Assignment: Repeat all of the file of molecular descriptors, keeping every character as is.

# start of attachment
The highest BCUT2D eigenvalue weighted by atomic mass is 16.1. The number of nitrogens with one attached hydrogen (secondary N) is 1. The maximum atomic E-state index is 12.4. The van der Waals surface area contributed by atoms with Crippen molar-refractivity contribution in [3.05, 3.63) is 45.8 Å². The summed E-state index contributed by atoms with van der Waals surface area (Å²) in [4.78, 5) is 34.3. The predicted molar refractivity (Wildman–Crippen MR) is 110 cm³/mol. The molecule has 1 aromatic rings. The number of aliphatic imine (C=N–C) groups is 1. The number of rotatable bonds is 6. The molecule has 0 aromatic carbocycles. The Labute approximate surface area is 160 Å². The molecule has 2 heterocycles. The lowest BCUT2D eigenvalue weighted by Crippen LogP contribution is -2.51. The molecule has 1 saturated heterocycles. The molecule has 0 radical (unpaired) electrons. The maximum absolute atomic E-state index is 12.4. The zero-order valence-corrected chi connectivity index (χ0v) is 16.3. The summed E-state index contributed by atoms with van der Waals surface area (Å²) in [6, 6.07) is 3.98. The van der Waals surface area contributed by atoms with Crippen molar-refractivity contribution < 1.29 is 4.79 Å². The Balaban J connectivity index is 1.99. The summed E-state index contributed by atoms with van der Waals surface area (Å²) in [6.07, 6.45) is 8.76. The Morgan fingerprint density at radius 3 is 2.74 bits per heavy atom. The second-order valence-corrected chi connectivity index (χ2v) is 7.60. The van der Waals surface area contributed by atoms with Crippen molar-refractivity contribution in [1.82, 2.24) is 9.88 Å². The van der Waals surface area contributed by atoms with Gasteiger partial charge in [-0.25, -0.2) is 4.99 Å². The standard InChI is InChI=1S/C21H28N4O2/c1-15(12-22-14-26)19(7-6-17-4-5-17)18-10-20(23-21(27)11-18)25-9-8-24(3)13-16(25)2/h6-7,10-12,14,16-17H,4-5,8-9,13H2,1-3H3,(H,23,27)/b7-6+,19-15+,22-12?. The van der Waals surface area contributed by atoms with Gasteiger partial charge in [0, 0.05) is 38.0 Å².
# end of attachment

The highest BCUT2D eigenvalue weighted by atomic mass is 16.1. The number of nitrogens with one attached hydrogen (secondary N) is 1. The maximum atomic E-state index is 12.4. The van der Waals surface area contributed by atoms with Crippen molar-refractivity contribution in [3.05, 3.63) is 45.8 Å². The summed E-state index contributed by atoms with van der Waals surface area (Å²) in [4.78, 5) is 34.3. The predicted molar refractivity (Wildman–Crippen MR) is 110 cm³/mol. The molecule has 1 aromatic rings. The number of aliphatic imine (C=N–C) groups is 1. The number of rotatable bonds is 6. The molecule has 0 aromatic carbocycles. The Labute approximate surface area is 160 Å². The molecule has 2 heterocycles. The lowest BCUT2D eigenvalue weighted by Crippen LogP contribution is -2.51. The molecule has 1 saturated heterocycles. The molecule has 0 radical (unpaired) electrons. The maximum absolute atomic E-state index is 12.4. The zero-order valence-corrected chi connectivity index (χ0v) is 16.3. The summed E-state index contributed by atoms with van der Waals surface area (Å²) in [6, 6.07) is 3.98. The van der Waals surface area contributed by atoms with Crippen molar-refractivity contribution < 1.29 is 4.79 Å². The Balaban J connectivity index is 1.99. The summed E-state index contributed by atoms with van der Waals surface area (Å²) in [6.07, 6.45) is 8.76. The Morgan fingerprint density at radius 3 is 2.74 bits per heavy atom. The second-order valence-corrected chi connectivity index (χ2v) is 7.60. The van der Waals surface area contributed by atoms with Crippen molar-refractivity contribution in [1.82, 2.24) is 9.88 Å². The van der Waals surface area contributed by atoms with Gasteiger partial charge in [-0.25, -0.2) is 4.99 Å². The standard InChI is InChI=1S/C21H28N4O2/c1-15(12-22-14-26)19(7-6-17-4-5-17)18-10-20(23-21(27)11-18)25-9-8-24(3)13-16(25)2/h6-7,10-12,14,16-17H,4-5,8-9,13H2,1-3H3,(H,23,27)/b7-6+,19-15+,22-12?. The van der Waals surface area contributed by atoms with Gasteiger partial charge in [0, 0.05) is 38.0 Å².